Jordan’s unique Feynan eco-lodge makes it into global ranking
By Dian Hasan | September 14, 2009
The desert has always had captivating qualities. It’s all about a landscape that seems so vastly different from what we are accustomed to in our daily lives. Savannas, deserts and mountains. Dry, desolate, arid, limited water resources… all seem so inhospitable. Not to mention the climate that is replete with nasty elements, be it sand storm, unbearable heat or cold. And yet deserts are also characterized by stunning landscapes, amazing flora & fauna, and a color palette that changes with the sun’s position. And let’s not forget the many soothing Oasis, watering holes in the desert that offer respite against the blazing sky. Feynan Eco Lodge in Jordan is one such oasis in environmentally-friendly accommodation.
Amid highly challenging terrains, it also offers compassionate and environmentally friendly lodgings for you to relax and then continue your expedition. So when it comes to hospitality, Jordan’s Feynan Eco-lodge, comes as a truly unique experience.
Won National Geographic recognition:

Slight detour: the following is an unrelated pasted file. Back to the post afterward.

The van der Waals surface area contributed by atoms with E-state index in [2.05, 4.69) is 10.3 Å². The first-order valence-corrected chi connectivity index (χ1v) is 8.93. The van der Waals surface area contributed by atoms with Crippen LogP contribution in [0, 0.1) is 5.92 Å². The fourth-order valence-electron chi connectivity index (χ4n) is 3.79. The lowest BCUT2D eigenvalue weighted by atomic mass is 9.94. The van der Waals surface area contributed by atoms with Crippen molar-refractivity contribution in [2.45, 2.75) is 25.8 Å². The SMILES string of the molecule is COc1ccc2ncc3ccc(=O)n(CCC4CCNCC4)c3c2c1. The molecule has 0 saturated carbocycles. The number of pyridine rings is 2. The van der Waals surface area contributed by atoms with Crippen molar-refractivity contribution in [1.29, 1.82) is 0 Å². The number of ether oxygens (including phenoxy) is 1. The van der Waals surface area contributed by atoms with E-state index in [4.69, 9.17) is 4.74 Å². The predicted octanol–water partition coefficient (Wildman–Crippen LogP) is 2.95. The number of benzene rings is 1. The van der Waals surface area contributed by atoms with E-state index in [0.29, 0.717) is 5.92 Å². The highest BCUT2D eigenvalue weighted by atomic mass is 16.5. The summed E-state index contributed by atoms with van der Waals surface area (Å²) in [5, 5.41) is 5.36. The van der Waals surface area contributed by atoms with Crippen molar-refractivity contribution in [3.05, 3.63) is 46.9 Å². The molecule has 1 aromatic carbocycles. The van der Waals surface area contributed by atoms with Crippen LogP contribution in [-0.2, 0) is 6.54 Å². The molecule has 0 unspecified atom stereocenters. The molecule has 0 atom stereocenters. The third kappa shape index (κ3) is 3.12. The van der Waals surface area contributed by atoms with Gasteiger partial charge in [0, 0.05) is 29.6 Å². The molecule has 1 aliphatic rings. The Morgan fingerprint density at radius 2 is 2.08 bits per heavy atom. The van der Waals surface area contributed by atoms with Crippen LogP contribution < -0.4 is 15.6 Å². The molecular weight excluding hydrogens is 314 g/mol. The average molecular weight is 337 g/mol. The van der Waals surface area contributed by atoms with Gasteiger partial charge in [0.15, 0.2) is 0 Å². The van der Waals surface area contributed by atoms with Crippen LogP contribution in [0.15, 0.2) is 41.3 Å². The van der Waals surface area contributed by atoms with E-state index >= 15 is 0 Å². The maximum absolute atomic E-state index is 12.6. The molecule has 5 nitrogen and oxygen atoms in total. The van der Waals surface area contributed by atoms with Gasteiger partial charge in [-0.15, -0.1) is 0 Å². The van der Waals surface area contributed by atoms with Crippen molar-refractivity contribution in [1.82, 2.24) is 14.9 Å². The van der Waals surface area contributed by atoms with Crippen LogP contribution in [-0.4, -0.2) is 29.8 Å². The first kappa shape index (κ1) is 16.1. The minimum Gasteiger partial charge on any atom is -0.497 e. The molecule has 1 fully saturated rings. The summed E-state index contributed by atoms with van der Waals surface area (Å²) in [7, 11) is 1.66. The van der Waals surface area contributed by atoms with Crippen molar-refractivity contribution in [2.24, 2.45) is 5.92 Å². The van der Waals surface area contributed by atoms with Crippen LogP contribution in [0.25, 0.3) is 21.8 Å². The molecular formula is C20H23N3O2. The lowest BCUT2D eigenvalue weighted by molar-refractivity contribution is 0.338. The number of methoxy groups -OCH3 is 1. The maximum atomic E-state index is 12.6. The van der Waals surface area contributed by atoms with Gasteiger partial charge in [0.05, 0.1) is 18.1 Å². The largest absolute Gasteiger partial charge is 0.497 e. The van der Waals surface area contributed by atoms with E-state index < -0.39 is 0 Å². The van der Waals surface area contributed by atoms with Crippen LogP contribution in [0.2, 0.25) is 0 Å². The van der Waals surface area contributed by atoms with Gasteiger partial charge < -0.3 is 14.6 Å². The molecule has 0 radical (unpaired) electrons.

Recently namd as one of the top 50 eco lodges across the globe by National Geographic.
The selection puts Jordan on the world ecotourism map… People who read the magazine will know that besides the archaeological sites, Jordan possesses a variety of nature reserves which offer different activities and allows visitors to explore its unique culture ~ Yahya Khalid, the RSCN Director, gloats in honors conferred by National Geographic.
Beneficial for nature and residents alike:
Jordan’s Royal Society for the Conservation of Nature has done a commendable job in empowering the native Bedouin who were relying on goats for survival. The eco-lodge, specially constructed to provide them with a stable source of income, also helps the local inhabitants to trim down their dependence on wild flora and fauna. The 116 square mile Dana Biosphere Reserve embraces this exceptional lodge. It is crafted in local materials employing the unique arabesque design. Moreover, the eco-friendly 26-room cottage utilizes solar power for its energy requirementsduring the day, while wax candles’ illumination brightens its nights. These candles are made by Bedouin women working in the candle workshop that forms part of the lodge. And the eco-lodge is staffed and run entirely by local Bedouin.
It’s not the easiest place in the world to reach, but that’s part of its appeal. After a long drive from the Dead Sea Highway to the reception in the nearest village, followed by another half hour in a Bedouin truck over a very rough and bumpy track to get there. Half of the adventure is getting there.
Source: Green Diary